: :inin Kyiv (EET)

Russia-Ukraine: A negotiated settlement will be difficult

By Steven PiferAll wars come to an end. One side may be conquered, the attacker may give up and withdraw, or the warring parties can negotiate a settlement. Whether Russia’s unjustified war on Ukraine gets to a genuine negotiation depends first on whether Vladimir Putin and the Kremlin adjust their demands. Lack of success on the battlefield may give reason to do so, but the Kremlin has yet to show real readiness to engage. Even if Moscow gets serious, the negotiation will prove difficult.
A Failing Offensive?
Russian forces invaded Ukraine on February 24. To the surprise of many in Moscow, Ukrainian armed forces have waged a stubborn, determined and effective defense. Russian officials claim that military operations are proceeding according to plan, but few share that view.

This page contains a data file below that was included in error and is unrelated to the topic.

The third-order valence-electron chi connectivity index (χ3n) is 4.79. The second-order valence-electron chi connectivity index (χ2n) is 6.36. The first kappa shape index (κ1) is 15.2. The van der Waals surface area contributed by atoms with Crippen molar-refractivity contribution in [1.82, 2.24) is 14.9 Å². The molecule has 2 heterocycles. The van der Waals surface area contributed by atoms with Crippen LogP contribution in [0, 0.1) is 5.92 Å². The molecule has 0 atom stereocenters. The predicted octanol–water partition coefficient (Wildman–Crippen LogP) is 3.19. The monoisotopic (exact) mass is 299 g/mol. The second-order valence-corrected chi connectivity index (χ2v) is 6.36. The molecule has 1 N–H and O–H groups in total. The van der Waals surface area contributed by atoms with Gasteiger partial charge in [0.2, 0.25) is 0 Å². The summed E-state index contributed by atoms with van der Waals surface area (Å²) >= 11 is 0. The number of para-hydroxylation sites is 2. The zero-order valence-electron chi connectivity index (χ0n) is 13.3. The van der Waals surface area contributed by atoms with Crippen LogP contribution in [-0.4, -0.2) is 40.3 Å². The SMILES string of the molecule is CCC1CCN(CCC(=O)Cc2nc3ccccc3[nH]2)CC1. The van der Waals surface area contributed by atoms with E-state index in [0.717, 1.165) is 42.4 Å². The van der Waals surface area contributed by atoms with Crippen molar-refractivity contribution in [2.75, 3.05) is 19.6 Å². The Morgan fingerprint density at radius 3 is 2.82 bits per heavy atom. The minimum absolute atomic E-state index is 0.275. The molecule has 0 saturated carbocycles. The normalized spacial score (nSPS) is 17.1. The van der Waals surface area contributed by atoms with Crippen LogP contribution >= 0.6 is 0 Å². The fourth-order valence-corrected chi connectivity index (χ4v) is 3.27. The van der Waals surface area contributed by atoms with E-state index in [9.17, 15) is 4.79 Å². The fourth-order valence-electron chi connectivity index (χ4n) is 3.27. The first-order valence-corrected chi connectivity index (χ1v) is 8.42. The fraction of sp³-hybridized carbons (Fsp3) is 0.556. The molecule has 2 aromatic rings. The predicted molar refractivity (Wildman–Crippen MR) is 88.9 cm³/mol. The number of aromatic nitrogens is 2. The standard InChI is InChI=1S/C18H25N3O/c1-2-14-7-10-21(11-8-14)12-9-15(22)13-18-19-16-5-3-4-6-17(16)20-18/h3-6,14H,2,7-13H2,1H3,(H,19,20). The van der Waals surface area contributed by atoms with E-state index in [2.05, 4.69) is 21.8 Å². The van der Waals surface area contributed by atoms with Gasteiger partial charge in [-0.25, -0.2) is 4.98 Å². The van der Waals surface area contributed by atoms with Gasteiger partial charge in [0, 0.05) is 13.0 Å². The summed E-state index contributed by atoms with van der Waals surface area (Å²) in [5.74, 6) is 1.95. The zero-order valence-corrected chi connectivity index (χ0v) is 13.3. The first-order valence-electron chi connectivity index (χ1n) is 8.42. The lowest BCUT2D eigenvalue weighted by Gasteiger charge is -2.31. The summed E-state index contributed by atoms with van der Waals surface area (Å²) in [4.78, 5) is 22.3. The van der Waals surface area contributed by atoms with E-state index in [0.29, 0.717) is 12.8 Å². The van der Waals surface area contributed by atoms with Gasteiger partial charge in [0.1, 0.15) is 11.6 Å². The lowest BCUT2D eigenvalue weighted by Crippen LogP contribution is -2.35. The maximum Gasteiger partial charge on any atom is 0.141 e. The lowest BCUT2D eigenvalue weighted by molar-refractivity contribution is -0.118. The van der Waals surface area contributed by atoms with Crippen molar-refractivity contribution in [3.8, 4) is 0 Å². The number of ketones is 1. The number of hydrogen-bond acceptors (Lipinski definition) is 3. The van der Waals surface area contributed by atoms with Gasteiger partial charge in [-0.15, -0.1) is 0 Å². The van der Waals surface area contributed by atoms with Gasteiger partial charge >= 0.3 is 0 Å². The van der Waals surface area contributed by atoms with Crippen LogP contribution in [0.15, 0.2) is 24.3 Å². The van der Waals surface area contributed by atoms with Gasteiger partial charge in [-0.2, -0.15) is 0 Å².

Russia’s armed forces have clearly underperformed. They failed to occupy Kyiv, believed to be their top objective. Kharkiv, Ukraine’s second largest city sited just 20 miles from the Russian border, remains in Ukrainian hands. The Russians continue to struggle to gain Mariupol, which they have subjected to brutal bombardment. Moscow says it has lost 1,351 soldiers killed in action, but NATO officials estimate the true number lies between 7,000 and 15,000.
In what may be implicit …read more

Source:: Brookings


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